Lingual holding arch
This type of space maintainer is used when one or more baby molars are lost from both sides of the dental arch, and the six-year molars are present behind them. They feature metal bands around the six-year molars, with a wire bent in the shape of the dental arch soldered to the bands and resting on the tongue-side surfaces of the patient’s front teeth.
Other types of space maintainers exist and are commonly used, but are generally variations on these basic themes.
The process of creating and placing space maintainers
If the primary molar tooth or teeth is/are already missing, and no loss of space has occurred, stainless steel bands are fit onto the six-year molar(s) that will anchor the space maintainer.
An impression of the dental arch are made with the band(s) in place on the tooth.
The band(s) are removed from the teeth and placed in the impression, and a stone cast of the teeth will be poured into the impression.
When the stone cast hardens, a wire or wires are positioned onto the casts in such a way that they can prevent the molar(s) from moving. Once in place, the wires are soldered to the bands.
The solder joint(s) are smoothed and polished.
The space maintainer is carefully removed from the stone cast and disinfected.
A second appointment is needed to cement the space maintainer onto the anchoring tooth or teeth.
Some advantages and benefits of Space Maintainers
Some advantages and benefits of space maintainers include:
Space maintainers prevent undesirable movement of the permanent molar and bicuspid teeth.
Space maintainers preserve space in the dental arch for the bicuspid and permanent canine teeth to move into.
Space maintainers preserve the shape of the arc along which the teeth are positioned in the jaw (dental arch).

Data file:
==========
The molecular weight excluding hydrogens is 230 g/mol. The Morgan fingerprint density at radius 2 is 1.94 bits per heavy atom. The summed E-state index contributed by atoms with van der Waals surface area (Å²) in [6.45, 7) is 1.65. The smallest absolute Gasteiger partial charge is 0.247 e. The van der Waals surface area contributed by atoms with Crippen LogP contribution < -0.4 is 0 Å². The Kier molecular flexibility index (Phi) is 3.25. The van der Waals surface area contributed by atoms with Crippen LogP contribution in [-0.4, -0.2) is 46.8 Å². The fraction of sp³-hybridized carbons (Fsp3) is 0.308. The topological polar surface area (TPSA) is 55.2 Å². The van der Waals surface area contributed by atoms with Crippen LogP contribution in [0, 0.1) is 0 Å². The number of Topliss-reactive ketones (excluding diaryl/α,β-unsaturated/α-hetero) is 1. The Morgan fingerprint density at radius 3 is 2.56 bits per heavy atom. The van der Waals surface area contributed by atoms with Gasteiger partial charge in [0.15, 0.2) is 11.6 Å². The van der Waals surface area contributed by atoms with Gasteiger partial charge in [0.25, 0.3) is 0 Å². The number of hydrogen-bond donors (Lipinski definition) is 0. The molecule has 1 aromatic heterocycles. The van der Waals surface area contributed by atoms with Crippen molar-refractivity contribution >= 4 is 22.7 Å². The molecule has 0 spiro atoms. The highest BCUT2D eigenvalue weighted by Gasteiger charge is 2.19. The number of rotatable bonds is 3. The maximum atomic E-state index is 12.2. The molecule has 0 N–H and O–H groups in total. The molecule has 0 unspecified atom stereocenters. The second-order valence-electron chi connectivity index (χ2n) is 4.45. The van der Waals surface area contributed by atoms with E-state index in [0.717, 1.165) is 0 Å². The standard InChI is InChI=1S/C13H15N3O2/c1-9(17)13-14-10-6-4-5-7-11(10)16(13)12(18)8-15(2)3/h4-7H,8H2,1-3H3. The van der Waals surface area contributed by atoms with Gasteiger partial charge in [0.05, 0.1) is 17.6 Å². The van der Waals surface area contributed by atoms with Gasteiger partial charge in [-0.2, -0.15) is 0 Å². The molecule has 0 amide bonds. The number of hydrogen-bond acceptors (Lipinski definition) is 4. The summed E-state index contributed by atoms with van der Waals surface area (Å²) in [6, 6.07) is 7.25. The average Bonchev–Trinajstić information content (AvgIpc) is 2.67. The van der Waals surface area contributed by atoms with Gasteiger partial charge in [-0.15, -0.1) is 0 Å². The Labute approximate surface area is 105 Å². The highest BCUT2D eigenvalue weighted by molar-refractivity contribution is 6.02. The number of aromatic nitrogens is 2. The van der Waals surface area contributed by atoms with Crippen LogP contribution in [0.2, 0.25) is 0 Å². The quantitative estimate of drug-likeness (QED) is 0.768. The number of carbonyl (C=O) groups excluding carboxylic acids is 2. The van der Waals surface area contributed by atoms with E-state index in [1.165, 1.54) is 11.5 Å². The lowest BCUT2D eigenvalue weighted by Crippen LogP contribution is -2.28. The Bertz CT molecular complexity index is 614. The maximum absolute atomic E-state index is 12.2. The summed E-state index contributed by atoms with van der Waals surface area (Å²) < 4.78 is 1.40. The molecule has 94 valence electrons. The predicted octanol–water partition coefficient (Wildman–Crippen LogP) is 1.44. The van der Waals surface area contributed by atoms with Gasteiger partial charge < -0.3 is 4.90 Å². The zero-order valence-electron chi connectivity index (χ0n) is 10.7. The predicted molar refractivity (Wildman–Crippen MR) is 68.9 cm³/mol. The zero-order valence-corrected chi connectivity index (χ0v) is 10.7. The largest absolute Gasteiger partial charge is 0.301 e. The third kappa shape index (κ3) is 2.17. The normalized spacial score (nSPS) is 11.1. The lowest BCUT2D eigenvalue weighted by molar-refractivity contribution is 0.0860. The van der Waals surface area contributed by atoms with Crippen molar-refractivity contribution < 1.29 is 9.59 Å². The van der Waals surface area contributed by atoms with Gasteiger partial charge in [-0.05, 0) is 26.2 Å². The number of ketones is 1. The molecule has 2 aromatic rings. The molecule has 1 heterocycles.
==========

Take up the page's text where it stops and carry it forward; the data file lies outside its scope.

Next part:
|Relative cost of procedure ($ – $$$$$)||$$-$$$ (Depends on type of space maintainer.)|
|Time commitment (average)||1 to 2 visits; 1 hour for extraction plus placement of directly fabricated device (rarely used) + 0 to 30 minutes to place lab-made device.|
|Temporary discomfort potential||Low (device itself)|
|Cosmetic results (how it looks)||Generally not a factor|
|Wear properties||Generally not a factor|
|Irreversible pulpitis/infection potential||Low|
|Fracture resistance||Not applicable|
|Tooth reduction (amount required)||None|
|Corrosion, metal sensitivity/allergy potential||Low. Some possibility for minor galvanic corrosion if placed on a tooth with a silver filling. Generally not a factor.|
|Soft tissue irritation potential||Above average if difficult to clean around.|
Potential disadvantages and risks of Space Maintainers
Some disadvantages and risks of space maintainers include:
It may be difficult for the patient to clean the teeth and gums around space maintainers.
If the patient’s oral hygiene is not good, the gums may become inflamed around the space maintainer. In some cases, the gums may grow around the space maintainer, requiring surgical removal (usually a minor procedure).
Patients can develop tooth decay (caries) if plaque is not effectively removed from around the device.
In general, a space maintainer will need to be removed by a dentist at a later date
A space maintainer may loosen or break.
Young patients may have difficulty cooperating with the impressions and cementation procedures necessary to correctly place a space maintainer.
Sedation may be recommended if the patient is especially young, or has special needs. Sedation of children has its own risks which should be fully understood and carefully considered before undergoing treatment. It may be that “crooked teeth”, poor dental arch form, malocclusion, or any other complications that may result from the premature loss of primary molar teeth can more safely be addressed when the patient becomes older.
Frequent monitoring and adjustment of certain types of space maintainers (like the distal shoe type) may be recommended to be sure the device itself is not preventing normal movement of the permanent six-year molar(s) into the mouth.